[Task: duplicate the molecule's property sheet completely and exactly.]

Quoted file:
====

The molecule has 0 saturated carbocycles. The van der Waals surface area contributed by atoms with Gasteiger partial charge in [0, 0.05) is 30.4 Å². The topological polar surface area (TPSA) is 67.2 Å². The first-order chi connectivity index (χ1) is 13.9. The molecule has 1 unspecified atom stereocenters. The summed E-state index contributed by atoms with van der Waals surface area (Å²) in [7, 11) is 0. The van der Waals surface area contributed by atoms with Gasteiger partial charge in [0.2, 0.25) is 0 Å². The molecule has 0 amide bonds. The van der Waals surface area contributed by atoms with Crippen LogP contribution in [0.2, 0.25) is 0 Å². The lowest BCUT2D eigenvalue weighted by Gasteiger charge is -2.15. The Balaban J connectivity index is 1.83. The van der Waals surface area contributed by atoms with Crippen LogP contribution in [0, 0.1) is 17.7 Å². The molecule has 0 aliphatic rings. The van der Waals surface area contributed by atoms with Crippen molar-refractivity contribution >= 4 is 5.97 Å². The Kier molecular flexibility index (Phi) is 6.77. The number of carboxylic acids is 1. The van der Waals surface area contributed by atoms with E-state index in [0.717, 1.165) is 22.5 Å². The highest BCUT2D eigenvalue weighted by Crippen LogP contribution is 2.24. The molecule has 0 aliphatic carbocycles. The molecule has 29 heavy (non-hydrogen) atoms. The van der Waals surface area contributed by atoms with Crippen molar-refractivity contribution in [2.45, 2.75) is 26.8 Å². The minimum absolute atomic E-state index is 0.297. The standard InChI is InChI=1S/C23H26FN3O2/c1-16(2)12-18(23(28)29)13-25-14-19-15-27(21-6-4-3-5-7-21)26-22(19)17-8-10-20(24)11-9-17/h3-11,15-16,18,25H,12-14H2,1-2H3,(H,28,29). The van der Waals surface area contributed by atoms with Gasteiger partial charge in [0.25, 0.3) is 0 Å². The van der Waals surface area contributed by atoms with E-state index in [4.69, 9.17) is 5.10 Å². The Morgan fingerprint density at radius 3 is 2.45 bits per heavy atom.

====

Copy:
The molecule has 0 saturated carbocycles. The van der Waals surface area contributed by atoms with Gasteiger partial charge in [0, 0.05) is 30.4 Å². The topological polar surface area (TPSA) is 67.2 Å². The first-order chi connectivity index (χ1) is 13.9. The molecule has 1 unspecified atom stereocenters. The summed E-state index contributed by atoms with van der Waals surface area (Å²) in [7, 11) is 0. The van der Waals surface area contributed by atoms with Gasteiger partial charge in [0.2, 0.25) is 0 Å². The molecule has 0 amide bonds. The van der Waals surface area contributed by atoms with Crippen LogP contribution in [0.2, 0.25) is 0 Å². The lowest BCUT2D eigenvalue weighted by Gasteiger charge is -2.15. The Balaban J connectivity index is 1.83. The van der Waals surface area contributed by atoms with Crippen LogP contribution in [0, 0.1) is 17.7 Å². The molecule has 0 aliphatic rings. The van der Waals surface area contributed by atoms with Crippen molar-refractivity contribution >= 4 is 5.97 Å². The Kier molecular flexibility index (Phi) is 6.77. The number of carboxylic acids is 1. The van der Waals surface area contributed by atoms with E-state index in [0.717, 1.165) is 22.5 Å². The highest BCUT2D eigenvalue weighted by Crippen LogP contribution is 2.24. The molecule has 0 aliphatic carbocycles. The molecule has 29 heavy (non-hydrogen) atoms. The van der Waals surface area contributed by atoms with Crippen molar-refractivity contribution in [2.45, 2.75) is 26.8 Å². The minimum absolute atomic E-state index is 0.297. The standard InChI is InChI=1S/C23H26FN3O2/c1-16(2)12-18(23(28)29)13-25-14-19-15-27(21-6-4-3-5-7-21)26-22(19)17-8-10-20(24)11-9-17/h3-11,15-16,18,25H,12-14H2,1-2H3,(H,28,29). The van der Waals surface area contributed by atoms with Gasteiger partial charge in [0.25, 0.3) is 0 Å². The van der Waals surface area contributed by atoms with E-state index in [4.69, 9.17) is 5.10 Å². The Morgan fingerprint density at radius 3 is 2.45 bits per heavy atom.